A recent note:
“I have both of your books but haven’t seen a good plan or section on how best to work allowances with a client. Currently we show our cost as the allowance on our contracts, estimates and design agreements. What happens when they go over the allowance, or under the allowance? If they go under should we refund them cost + markup? If they go over should we apply full markup to the overage? I have ran across this problem on every project we have done and I’m still without a good solution or verbiage to include in my contracts, help would be appreciated.”
There isn’t one right way to handle allowance items that works for all contractors and all clients. Plan A may work for most clients, but then you meet Mrs. Oddball who seems to work at being difficult. So you derive Plan B and hope it works.
Allowances are a dollar amount that you include in a construction contract for a particular item. There are two types of allowances: material allowance amounts and installed allowance amounts. They are most often used when a client hasn’t finished all their selections. A material allowance would be given for carpeting. An installed allowance would be given for countertops or cabinets, where the final selection can impact the installation time as well as the material cost.
Allowances need to be clearly defined in your contract, and that includes how you’ll handle any overage or underage on the allowance amount. If you’re going to add markup to any overage, be sure to state that and the markup percent. If they come in lower than the allowance amount, you should probably credit markup as well.
Here is some possible verbiage that defines allowances:
INSTALLED ALLOWANCE: The amount of money allocated to cover the cost of both material and labor to install the specified material(s) and any applicable sales tax, overhead and profit not included. Owner understands and agrees that the final billing for an INSTALLED ALLOWANCE AMOUNT may be more or less than the figure specified in this Contract, and that any adjustments will be made on the final billing for this job.
MATERIAL ALLOWANCE: The amount of money allocated to cover the cost of material(s) and any applicable sales tax only, excluding the labor to install the specified material(s), overhead and profit not included. Owner(s) understand and agree that the MATERIAL ALLOWANCE AMOUNT may be more or less than the figure specified in this Contract, and that any adjustments will be made on the final billing for this job.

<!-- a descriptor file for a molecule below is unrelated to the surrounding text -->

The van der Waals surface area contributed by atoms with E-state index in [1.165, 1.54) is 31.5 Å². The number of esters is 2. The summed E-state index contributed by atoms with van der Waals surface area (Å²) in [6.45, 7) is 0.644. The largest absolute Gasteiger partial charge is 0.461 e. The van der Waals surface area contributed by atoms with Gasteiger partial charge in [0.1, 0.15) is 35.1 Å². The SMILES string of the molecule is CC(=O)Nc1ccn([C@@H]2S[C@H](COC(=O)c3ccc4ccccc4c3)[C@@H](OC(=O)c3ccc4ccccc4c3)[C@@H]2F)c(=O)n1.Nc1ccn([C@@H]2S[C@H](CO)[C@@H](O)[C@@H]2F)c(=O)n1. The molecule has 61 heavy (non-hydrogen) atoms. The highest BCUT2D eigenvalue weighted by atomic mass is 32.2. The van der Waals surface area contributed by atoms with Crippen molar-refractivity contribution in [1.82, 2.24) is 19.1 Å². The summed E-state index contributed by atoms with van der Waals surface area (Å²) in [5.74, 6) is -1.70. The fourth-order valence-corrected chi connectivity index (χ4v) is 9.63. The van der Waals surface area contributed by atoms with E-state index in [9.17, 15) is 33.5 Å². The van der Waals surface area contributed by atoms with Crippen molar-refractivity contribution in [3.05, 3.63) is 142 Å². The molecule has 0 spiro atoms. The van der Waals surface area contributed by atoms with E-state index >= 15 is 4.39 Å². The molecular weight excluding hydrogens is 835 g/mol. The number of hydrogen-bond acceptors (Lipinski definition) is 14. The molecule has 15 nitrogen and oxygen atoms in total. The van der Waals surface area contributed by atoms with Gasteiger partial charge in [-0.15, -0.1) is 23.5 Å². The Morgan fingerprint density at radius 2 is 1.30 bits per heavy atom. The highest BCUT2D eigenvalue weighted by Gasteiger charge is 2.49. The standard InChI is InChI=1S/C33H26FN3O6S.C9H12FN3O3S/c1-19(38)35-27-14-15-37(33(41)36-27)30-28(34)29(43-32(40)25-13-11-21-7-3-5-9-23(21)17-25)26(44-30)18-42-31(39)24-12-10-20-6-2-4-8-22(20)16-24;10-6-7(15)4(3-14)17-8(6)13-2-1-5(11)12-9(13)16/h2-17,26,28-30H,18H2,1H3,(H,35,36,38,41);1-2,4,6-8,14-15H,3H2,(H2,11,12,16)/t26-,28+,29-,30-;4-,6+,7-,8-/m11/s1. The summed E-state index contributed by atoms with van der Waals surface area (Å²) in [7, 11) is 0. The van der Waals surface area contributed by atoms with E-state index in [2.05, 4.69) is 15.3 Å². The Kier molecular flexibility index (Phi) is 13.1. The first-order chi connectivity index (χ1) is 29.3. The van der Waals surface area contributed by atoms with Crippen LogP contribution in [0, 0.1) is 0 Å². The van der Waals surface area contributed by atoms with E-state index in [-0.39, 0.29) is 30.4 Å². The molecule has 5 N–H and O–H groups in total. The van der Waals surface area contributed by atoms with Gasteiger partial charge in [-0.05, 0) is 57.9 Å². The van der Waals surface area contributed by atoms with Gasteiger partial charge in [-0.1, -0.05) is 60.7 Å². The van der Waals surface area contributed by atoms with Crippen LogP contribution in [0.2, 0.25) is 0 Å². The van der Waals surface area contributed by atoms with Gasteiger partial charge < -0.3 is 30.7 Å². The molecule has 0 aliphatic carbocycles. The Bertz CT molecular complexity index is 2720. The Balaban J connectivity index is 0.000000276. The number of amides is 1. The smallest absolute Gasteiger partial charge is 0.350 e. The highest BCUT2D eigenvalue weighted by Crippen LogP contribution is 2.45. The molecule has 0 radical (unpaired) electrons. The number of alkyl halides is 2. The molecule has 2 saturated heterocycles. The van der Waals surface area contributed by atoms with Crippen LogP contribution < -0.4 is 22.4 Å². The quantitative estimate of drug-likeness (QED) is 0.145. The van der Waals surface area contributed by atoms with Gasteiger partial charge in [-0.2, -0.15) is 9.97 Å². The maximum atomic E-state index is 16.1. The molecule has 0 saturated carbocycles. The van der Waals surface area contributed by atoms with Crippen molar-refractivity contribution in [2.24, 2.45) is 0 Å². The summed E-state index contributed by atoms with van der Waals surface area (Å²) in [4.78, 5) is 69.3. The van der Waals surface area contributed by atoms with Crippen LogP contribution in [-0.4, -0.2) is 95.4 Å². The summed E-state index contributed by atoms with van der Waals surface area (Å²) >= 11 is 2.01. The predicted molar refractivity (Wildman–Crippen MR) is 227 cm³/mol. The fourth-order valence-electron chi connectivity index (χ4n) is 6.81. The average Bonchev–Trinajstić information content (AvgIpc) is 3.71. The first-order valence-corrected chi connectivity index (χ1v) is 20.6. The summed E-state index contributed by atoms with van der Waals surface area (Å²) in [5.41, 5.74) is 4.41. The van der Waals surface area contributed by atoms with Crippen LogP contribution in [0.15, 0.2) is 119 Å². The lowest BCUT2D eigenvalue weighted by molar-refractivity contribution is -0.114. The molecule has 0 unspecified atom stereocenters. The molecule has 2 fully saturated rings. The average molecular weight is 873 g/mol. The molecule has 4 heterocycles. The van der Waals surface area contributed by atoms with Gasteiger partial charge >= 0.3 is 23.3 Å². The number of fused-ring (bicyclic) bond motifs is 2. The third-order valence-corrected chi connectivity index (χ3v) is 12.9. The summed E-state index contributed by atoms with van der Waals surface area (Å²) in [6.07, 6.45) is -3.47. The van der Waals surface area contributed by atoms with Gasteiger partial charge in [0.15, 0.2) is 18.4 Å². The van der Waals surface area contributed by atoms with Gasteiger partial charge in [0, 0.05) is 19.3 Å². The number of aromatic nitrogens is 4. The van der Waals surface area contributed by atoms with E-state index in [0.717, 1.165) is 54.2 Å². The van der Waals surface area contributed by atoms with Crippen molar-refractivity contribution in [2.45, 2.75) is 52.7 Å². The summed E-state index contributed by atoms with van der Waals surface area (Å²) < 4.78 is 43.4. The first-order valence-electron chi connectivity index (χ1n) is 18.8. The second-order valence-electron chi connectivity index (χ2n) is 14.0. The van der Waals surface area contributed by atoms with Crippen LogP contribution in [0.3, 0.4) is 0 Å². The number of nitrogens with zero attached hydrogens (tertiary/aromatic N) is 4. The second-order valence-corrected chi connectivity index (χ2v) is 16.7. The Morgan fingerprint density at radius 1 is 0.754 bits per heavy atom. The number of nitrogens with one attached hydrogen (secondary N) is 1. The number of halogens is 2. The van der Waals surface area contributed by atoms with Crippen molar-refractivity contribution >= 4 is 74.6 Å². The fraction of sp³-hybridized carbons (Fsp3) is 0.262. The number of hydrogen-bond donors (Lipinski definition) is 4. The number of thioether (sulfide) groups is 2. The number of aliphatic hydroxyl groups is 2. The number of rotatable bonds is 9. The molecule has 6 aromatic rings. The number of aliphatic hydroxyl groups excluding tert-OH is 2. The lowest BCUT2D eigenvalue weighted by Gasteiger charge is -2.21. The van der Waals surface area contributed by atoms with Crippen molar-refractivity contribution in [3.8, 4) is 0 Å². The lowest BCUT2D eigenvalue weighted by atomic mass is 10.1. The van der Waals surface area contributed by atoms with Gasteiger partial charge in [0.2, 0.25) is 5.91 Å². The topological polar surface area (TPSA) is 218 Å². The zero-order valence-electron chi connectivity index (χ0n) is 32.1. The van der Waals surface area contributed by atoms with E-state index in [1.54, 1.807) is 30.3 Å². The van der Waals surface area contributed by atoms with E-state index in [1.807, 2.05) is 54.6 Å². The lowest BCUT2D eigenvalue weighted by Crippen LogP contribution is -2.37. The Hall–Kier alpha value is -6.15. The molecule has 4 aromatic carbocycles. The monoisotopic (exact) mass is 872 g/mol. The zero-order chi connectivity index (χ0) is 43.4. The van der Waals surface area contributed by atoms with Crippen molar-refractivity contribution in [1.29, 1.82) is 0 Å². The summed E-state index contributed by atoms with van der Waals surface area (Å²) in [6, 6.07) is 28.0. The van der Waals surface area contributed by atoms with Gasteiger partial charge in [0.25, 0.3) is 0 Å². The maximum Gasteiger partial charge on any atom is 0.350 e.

Here is other verbiage that includes markup. You can list your actual markup, but that might open a can of worms that you don’t want to deal with. It might be smarter to use an arbitrary figure like 20% or 30%. That allows you to recover some markup without leading to an argument.
INSTALLED ALLOWANCE AMOUNT: An amount designated by CONTRACTOR to approximately represent CONTRACTOR’s cost for all labor and material to install that particular item(s) and any applicable sales tax. This amount, at its final accounting, could be more or less depending on Owner’s selection(s) and/or a third party’s actual charges to CONTRACTOR. CONTRACTOR will add % markup to the final billing for the IAA.
MATERIAL ALLOWANCE AMOUNT: An amount designated by CONTRACTOR to approximately represent CONTRACTOR’s material cost for that particular item(s). This amount, at its final accounting, could be more or less depending on Owner’s selection(s) and/or a third party’s actual charges to CONTRACTOR. CONTRACTOR will add % markup to the final billing for the MAA.
The contract also needs to state what happens when a client runs over or under an allowance amount: